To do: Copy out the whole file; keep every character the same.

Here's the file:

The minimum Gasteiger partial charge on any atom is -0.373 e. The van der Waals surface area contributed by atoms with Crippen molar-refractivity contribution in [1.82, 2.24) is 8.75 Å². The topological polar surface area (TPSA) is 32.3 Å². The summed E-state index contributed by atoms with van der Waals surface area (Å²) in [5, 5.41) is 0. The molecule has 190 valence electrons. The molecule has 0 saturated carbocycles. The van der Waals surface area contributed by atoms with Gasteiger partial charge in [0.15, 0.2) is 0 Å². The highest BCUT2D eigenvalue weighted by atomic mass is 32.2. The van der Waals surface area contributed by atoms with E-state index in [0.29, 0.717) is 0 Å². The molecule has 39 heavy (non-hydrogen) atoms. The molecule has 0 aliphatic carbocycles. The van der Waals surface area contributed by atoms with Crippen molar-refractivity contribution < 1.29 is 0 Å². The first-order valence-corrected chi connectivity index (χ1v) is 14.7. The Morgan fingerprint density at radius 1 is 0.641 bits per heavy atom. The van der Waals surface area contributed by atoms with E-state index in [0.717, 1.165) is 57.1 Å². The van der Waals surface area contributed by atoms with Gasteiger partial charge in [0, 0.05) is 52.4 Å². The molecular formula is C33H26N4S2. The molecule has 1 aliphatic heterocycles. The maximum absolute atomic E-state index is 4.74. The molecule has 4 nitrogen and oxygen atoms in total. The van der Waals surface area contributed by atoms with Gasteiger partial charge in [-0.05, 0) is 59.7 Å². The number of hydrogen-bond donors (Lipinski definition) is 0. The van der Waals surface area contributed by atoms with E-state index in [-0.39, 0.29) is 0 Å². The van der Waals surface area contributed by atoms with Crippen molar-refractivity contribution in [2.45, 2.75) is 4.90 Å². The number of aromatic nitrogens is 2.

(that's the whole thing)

The minimum Gasteiger partial charge on any atom is -0.373 e. The van der Waals surface area contributed by atoms with Crippen molar-refractivity contribution in [1.82, 2.24) is 8.75 Å². The topological polar surface area (TPSA) is 32.3 Å². The summed E-state index contributed by atoms with van der Waals surface area (Å²) in [5, 5.41) is 0. The molecule has 190 valence electrons. The molecule has 0 saturated carbocycles. The van der Waals surface area contributed by atoms with Gasteiger partial charge in [0.15, 0.2) is 0 Å². The highest BCUT2D eigenvalue weighted by atomic mass is 32.2. The van der Waals surface area contributed by atoms with E-state index in [0.29, 0.717) is 0 Å². The molecule has 39 heavy (non-hydrogen) atoms. The molecule has 0 aliphatic carbocycles. The van der Waals surface area contributed by atoms with Crippen molar-refractivity contribution < 1.29 is 0 Å². The first-order valence-corrected chi connectivity index (χ1v) is 14.7. The Morgan fingerprint density at radius 1 is 0.641 bits per heavy atom. The van der Waals surface area contributed by atoms with E-state index in [0.717, 1.165) is 57.1 Å². The van der Waals surface area contributed by atoms with Gasteiger partial charge in [0, 0.05) is 52.4 Å². The molecular formula is C33H26N4S2. The molecule has 1 aliphatic heterocycles. The maximum absolute atomic E-state index is 4.74. The molecule has 4 nitrogen and oxygen atoms in total. The van der Waals surface area contributed by atoms with Gasteiger partial charge in [-0.05, 0) is 59.7 Å². The number of hydrogen-bond donors (Lipinski definition) is 0. The van der Waals surface area contributed by atoms with E-state index in [-0.39, 0.29) is 0 Å². The van der Waals surface area contributed by atoms with Crippen molar-refractivity contribution in [2.45, 2.75) is 4.90 Å². The number of aromatic nitrogens is 2.